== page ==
Anyway, this was a real highlight with very considered questions from Sunday Times journalist Nicolette Jones and brilliant answers from Patrick. Nicolette questioned him quite closely about the waterboarding scene in The Ask and the Answer and he told us that he often, as an exercise with writing studies, got them to think about someone they loved and then imagine a scene of violence against that person. He said that if there is violence required by the plot, it should always feel as horrible for the reader as if it were happened to someone close to them.

Celia asked how much he knew when he started out on a novel and the answer was "the beginning, the end and three great scenes," adding that all a good book needed was three to five great scenes and no bad ones!

I won't write more about it, as I hope to put a link to the whole talk but he was charming, articulate, modest and intelligent throughout.

Patrick's talk was in Hall 2, where there was also an App Zone and a Digital Zone. Not to mention a Digital Lounge and a Digital Zone theatre. It was clear what the theme of the future was to be, even if agents and publishers were all beavering away in Hall 1 selling Rights on primarily paper books, with electronic Rights as a sort of add-on

The Fair had been preceded by a weekend conference called Digital Minds, where it was predicted that  trade e-books sold would overttake hardbacks in 2014 and paperbacks in 1216.

The official guests at the Fair were China but I am not posting a picture of their displays, not of a country where only "approved" writers could come as guests.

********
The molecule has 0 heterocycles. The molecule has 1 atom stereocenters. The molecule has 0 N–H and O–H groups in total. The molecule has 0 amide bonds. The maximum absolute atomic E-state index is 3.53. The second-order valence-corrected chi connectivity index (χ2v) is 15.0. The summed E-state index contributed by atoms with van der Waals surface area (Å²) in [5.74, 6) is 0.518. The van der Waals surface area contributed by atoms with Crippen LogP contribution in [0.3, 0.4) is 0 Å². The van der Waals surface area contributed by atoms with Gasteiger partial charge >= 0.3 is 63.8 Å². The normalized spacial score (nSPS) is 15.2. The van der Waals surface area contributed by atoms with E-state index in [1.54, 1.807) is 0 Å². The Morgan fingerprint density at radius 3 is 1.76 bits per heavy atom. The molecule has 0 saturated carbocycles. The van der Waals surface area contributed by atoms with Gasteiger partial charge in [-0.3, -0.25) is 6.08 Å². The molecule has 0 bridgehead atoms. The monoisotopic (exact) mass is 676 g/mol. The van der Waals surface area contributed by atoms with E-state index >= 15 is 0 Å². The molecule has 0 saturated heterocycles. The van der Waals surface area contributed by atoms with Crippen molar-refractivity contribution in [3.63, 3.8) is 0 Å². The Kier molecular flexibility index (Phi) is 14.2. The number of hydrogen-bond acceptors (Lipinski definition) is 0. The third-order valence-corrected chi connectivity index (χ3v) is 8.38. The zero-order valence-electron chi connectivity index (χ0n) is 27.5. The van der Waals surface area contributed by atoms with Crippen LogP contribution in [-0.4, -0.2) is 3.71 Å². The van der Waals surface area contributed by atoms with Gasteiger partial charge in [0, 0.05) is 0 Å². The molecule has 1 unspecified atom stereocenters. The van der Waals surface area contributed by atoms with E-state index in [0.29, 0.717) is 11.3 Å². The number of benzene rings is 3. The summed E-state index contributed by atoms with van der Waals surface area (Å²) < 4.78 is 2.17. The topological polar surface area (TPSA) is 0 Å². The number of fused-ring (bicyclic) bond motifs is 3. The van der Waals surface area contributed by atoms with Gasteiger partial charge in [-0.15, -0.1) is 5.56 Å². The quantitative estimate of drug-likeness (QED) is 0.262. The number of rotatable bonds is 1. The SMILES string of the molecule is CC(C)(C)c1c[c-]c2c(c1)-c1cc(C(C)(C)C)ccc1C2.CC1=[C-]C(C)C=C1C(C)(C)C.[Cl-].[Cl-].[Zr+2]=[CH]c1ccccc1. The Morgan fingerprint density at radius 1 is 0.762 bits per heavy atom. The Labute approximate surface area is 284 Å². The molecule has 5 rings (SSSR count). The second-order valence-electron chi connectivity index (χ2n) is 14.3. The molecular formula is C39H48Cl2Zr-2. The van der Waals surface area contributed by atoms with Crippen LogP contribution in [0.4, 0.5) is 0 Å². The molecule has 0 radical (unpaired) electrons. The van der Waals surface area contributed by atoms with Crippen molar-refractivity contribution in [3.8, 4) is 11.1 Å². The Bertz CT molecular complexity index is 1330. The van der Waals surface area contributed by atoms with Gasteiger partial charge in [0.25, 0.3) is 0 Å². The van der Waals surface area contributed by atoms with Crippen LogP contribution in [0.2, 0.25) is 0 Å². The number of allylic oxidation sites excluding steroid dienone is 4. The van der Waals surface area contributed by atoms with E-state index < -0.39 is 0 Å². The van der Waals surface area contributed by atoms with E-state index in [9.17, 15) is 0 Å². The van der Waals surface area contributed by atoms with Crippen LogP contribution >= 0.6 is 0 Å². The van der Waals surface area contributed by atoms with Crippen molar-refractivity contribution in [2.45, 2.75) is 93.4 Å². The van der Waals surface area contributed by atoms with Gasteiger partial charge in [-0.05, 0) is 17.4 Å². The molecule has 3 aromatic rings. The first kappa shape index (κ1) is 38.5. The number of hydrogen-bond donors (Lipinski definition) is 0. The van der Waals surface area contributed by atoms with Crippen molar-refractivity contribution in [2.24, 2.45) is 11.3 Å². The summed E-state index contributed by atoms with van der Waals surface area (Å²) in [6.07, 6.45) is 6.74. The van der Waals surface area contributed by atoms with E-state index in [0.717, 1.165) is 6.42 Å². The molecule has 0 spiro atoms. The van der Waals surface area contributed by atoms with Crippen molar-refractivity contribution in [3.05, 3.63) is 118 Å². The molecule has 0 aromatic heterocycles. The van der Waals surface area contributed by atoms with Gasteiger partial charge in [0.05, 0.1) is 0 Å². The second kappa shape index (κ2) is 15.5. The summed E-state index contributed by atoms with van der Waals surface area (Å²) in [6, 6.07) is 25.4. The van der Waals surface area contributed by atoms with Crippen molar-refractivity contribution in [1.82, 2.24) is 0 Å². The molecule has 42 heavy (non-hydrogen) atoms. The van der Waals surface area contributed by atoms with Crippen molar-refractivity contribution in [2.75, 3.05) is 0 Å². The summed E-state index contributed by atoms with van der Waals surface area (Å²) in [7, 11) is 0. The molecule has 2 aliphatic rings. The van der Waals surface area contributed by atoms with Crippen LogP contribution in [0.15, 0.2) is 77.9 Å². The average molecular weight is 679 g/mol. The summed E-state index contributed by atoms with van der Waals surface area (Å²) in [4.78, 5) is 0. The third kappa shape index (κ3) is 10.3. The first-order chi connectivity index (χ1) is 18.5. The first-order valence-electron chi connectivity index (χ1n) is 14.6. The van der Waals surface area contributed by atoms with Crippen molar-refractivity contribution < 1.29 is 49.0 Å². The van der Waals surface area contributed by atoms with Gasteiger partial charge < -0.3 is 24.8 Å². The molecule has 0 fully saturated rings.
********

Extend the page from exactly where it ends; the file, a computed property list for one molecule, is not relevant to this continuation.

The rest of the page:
Instead I'll finish with a familiar image in a new context. Little, Brown were very proud of their upcoming coup, A Casual Vacancy, the first adult novel by a certain J.K.Rowling, whose image dominated the Hachette stand:

*me, Anne Rooney, Lucy Coats, Nicola Morgan and Gillian Philip.

Friday, 13 April 2012

The ?Joy of Writing

I have been spending a lot of time with other writers lately. First in Bologna then recently in London with three others that spanned three continents of origin. Another the next day, and next week will be full of them, at London Book Fair, at Tweet-ups and social meetings.

It is however unusual for us to talk about our own writing. Reading other people's, yes. But hardly ever do we talk about the process of our own fiction-making. Agents, editors, money, yes; creation, no.

However, recently I have and it was interesting to hear one person say how much (s)he hated the actual business of writing. It set me thinking. We all know that it can be difficult, that there are days when nothing comes right - or even comes at all.

We all know about the problems that the publishing industry is experiencing currently, and about Internet trolls giving our books horrible reviews on Amazon and elsewhere, sometimes in order to promote their own. We know about the brave Oscar-losers' face we sometimes have to adopt when we experience the opposite of Schadenfreude at our writer friends' successes.

But hating the act of writing itself? I had to think about that.

When it's going well, it's like nothing else in the world, except for ecstatic sex or maybe flying. (NB: Do not try this at home - it rarely happens this way). You have to believe that what you are writing is the best thing since Shakespeare, Dickens, Austen, Proust and Margaret Atwood all rolled into one. (And that's just the first page!).